Renowned British architectural historian William JR Curtis has accused the Board of the Indian Institute of Management Ahmedabad (IIMA) of a lack of transparency in its decisions and urged it to think outside the box and “change the mark of its place . . . rather than deep Americanization.”
In a letter to IIMA’s director, its Governing Council and alumni on Thursday, Curtis said: “Commercial concerns can triumph over human and cultural concerns – this is ‘business today’ in the era of of ‘disaster capitalism'”. The letter came after the Board announced on Nov. 3 its decision to halt restoration work on buildings on the old campus and proceed with reconstruction.
The letter was also addressed to the International Committee for Documentation and Conservation of Buildings, Sites and Neighborhoods of the Modern Movement (DOCOMOMO), the International Council of Monuments and Sites (ICOMOS), the International Committee of Critics of Architecture (CICA), at the International Conference on Architectural Quality. (ICAQ) and World Monuments Fund.
“IIMA needs to think outside the box and realize that they have an opportunity to ‘remark’ their place in relation to a great local history and tradition, rather than deep Americanization,” he said.
Referring to the latest structural report of the Indian Institute of Technology (IIT) Roorkie which was cited by IIMA Director Professor Errol D’Souza as the “main deciding factor” behind the decision, Curtis said state, “There is a lack of transparency in these decisions. Apparently a team of engineers from IIT Roorkee prepared a report, but the IIMA administration refuses to make it public. So as for the architectural assessment, this was done by American architects, but there is also a refusal to reveal their judgments, and even their identity. Why all this secrecy? Naturally, there is suspicion of a “white washing”.
On November 3, almost two years after IIMA witnessed strong resentment from various communities, including the children of famous American architect Louis Kahn, over its decision to remove dormitories from its old campus, D’Souza announced that the institute would discontinue restoration and take up reconstruction work, preserving Kahn’s legacy.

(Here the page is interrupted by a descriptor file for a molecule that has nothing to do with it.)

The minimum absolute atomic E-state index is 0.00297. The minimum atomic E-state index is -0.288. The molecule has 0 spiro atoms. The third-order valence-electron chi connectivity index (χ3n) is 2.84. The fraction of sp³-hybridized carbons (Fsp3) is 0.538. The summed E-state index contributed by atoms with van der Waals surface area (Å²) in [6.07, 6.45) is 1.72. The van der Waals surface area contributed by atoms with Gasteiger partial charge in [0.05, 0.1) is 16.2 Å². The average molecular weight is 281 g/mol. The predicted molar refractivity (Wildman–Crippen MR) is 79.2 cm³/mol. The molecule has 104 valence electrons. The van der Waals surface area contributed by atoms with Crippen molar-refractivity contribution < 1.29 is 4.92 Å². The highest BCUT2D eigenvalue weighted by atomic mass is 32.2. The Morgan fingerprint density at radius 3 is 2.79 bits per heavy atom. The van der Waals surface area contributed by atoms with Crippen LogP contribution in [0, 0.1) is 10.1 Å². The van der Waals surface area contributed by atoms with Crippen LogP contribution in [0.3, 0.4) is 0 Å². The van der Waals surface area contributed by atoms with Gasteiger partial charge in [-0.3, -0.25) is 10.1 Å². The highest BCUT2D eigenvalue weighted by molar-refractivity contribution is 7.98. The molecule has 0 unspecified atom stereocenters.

“So here we are again two years later defending Kahn’s masterful city of learning at IIMA against the short-term interests of the institution that houses it. Indeed, as temporary residents of a universal masterpiece, the trustees have long-term responsibilities as custodians of a heritage that must be proudly passed on to future generations,” the letter added.
IIMA’s recent announcement “makes curious reading” and that the “visionary Vikram Sarabhai, who was the main force behind the foundation, must be turning in his grave,” suggested Curtis: “It is not he wants to fossilize Kahn’s scheme, but his essential qualities, attributes and guiding principles must be respected. The challenge here is creative reuse, but in a way that respects the integrity of the original – not the utterly pointless destruction of a masterpiece replaced by a third-rate pastiche…”
Accusing the BJP government of attacking secular values and Nehruvian social projects, Curtis stated: “Under the Modi regime, crushed and grasping capitalism has flourished combined with an anti-secular and anti-democratic Hindu nationalism. The modern architecture associated with the Nehru period and with secular values and Nehruvian social projects has been attacked…”
Adding that this is a deliberate destruction of cultural memory to suit a political agenda and pander to commercial greed, he said: “A few years back there were moves to demolish the Association building from Le Corbusier’s Millowners in Ahmedabad and to ‘develop’ the land. for profit. The price of everything and the value of nothing; this is the new India under plutocracy and global capitalism.”
“Why limit yourself to the modern era? Why not change the axes at Fatehpur Sikri to suit some contemporary whim… Why not move the ceremonial lingam in the sublime Elephanta Cave to make it more easy for tourists to see on arrival? Why not play a bit with the Taj Mahal…” Curtis said, adding that IIMA is a Fatehpur Sikri of the future and should preserve in its entirety as part of the Indian and universal heritage.
Suggesting to proceed with the restoration of the buildings by adapting them intelligently and sensitively to the present and future needs, he stated that an IIMA thus restored should acquire the status of World Heritage, UNESCO Protection.
“It would be tragic if Kahn’s great work was demolished when it can certainly be restored and restored. It is so rare to find architecture of this level in any period or place in the history of architecture,” he says.